It is curious that the bishop says he is afraid that “politicians may now get aggressive toward churches” who won’t perform same-gender marriages.  The 2009 law which made the nation’s marriage laws gender-neutral does not require that any religious group perform same-gender marriages, so it appears that Catholic marriages will not be affected.  So one wonders what sort of “aggressive” tactics he fears.

Yet, the bishop’s desire to separate church marriage from civil marriage is one that has come up before, and seems to have proponents on both ends of the progressive-conservative spectrum in the Catholic Church.  Back in 2013, Bondings 2.0 carried two consecutive posts in which a progressive priest-advocate and a conservative priest-advocate both argued that it was time for church and state to separate their marriage ceremonies.

Fr. Frank Brennan, SJ, an Australian law professor, argued a progressive position that separating civil and sacramental marriages would be a way to make room for lesbian and gay couples to marry legally.   He stated:

“It is high time to draw a distinction between a marriage recognised by civil law and a sacramental marriage. In deciding whether to expand civil marriage to the union of two persons of the same gender, legislators should have regard not just for the well-being of same sex couples and the children already part of their family units, but also for the well-being of all future children who may be affected, as well as the common good of society in setting appropriate contours for legally recognised relationships. . . .

“It would be just and a service to the common good for the State to give some recognition and support to committed, faithful, long-term relationships between gay couples deserving dignity, being able to love and support each other in sickness and in health, until death they do part.”

Msgr. Charles Pope, a pastor in the Archdiocese of Washington, argued the conservative position that civil and sacramental marriage have grown so far apart that they no longer belong in the same category:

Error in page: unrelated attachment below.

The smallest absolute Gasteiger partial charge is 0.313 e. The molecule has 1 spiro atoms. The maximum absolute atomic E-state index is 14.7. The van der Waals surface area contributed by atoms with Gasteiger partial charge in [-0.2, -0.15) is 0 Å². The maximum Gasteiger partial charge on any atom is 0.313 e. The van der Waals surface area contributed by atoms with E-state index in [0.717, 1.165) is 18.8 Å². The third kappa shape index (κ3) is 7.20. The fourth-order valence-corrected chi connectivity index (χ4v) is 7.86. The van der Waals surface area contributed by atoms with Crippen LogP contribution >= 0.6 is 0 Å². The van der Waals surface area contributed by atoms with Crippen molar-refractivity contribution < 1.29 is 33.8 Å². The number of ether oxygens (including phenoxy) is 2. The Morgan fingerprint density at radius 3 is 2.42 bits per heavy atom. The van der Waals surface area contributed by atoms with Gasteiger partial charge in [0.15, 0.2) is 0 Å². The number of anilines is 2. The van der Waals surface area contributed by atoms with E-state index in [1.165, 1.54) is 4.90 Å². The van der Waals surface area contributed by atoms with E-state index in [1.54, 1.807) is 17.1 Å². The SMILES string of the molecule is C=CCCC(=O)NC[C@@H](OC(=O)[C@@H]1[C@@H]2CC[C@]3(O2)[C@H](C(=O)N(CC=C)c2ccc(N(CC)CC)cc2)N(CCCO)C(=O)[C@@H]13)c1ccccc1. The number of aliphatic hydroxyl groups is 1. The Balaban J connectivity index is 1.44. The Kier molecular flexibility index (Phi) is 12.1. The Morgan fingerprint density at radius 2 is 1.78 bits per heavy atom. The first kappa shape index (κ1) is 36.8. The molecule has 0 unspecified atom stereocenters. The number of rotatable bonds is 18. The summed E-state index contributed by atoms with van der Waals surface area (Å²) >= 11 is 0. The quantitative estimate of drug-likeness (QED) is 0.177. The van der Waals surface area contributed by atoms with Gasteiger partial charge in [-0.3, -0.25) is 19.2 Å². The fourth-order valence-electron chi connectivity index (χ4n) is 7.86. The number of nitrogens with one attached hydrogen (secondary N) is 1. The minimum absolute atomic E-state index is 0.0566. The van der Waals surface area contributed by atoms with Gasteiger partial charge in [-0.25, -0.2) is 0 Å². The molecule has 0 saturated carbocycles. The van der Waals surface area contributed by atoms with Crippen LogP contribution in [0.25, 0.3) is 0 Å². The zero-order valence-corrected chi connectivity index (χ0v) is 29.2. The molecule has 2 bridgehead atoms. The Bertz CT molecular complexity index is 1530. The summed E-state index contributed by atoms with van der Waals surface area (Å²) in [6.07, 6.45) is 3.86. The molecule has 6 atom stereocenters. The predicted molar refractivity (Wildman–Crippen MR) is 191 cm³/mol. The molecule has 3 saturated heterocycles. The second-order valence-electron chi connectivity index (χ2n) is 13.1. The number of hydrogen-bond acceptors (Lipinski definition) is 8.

“It is a simple fact that word ‘marriage’ as we have traditionally known it is being redefined in our times. To many in the secular world the word no longer means what it once did and when the Church uses the word marriage we clearly do not mean what the increasing number of states mean. . . .

“The secular world excluded every aspect of what the Church means by marriage. Is it time for us to accept this and start using a different word? Perhaps it is, and I would like to propose what I did back in March of 2010, that we return to an older term and hear what you think.”

By 2014, the idea began to gather up more proponents from various ecclesial perspectives.  First Things, a conservative Catholic journal; Bryan Cones, then a columnist for the moderately progressive U.S. Catholic magazine; Bishop Gene Robinson, the openly gay Episcopal prelate, and Len Wooley, a Mormon essayist.  Their opinions can be found in a previous Bondings 2.0 posting by clicking here.

Before marriage equality was legalized across the U.S., in some states clergy members who supported marriage equality took a pledge that they would not sign marriage licenses for the heterosexual couples they married, until the state extended marriage to lesbian and gay couples, too.  In effect, these clergy members (mostly Protestant and Jewish, and no Catholics) were doing exactly what the Norwegian bishop is recommending, though for exactly the opposite reason.

When opposite sides of a debate end up supporting the same position, though for different reasons, it seems like we should stop, take notice, and perhaps delve further into the idea. The issue of whether we should separate civil from sacramental marriage certainly deserves wider discussion and examination.  No U.S. bishop that I know of has yet to propose a solution such as the Norway bishop did, yet their opposition to the current definition of marriage in the nation differs greatly from their own view.

What do you think?  Would separating the civil marriage ceremony from the religious marriage ceremony be a benefit for the Church?  for LGBT people? for the state?  Offer your thoughts in the “Comments” section of this post.

–Francis DeBernardo, New Ways Ministry

Related articles:

Queering The Church:  “Gay Marriage, in Church:  Norway”

Religion Dispatches:  “Norwegian Catholic Church May Stop Civil Marriages”

Pink News: “Catholic Church in Norway to stop performing civil weddings to make a point against ‘sorrow’ of gay marriage”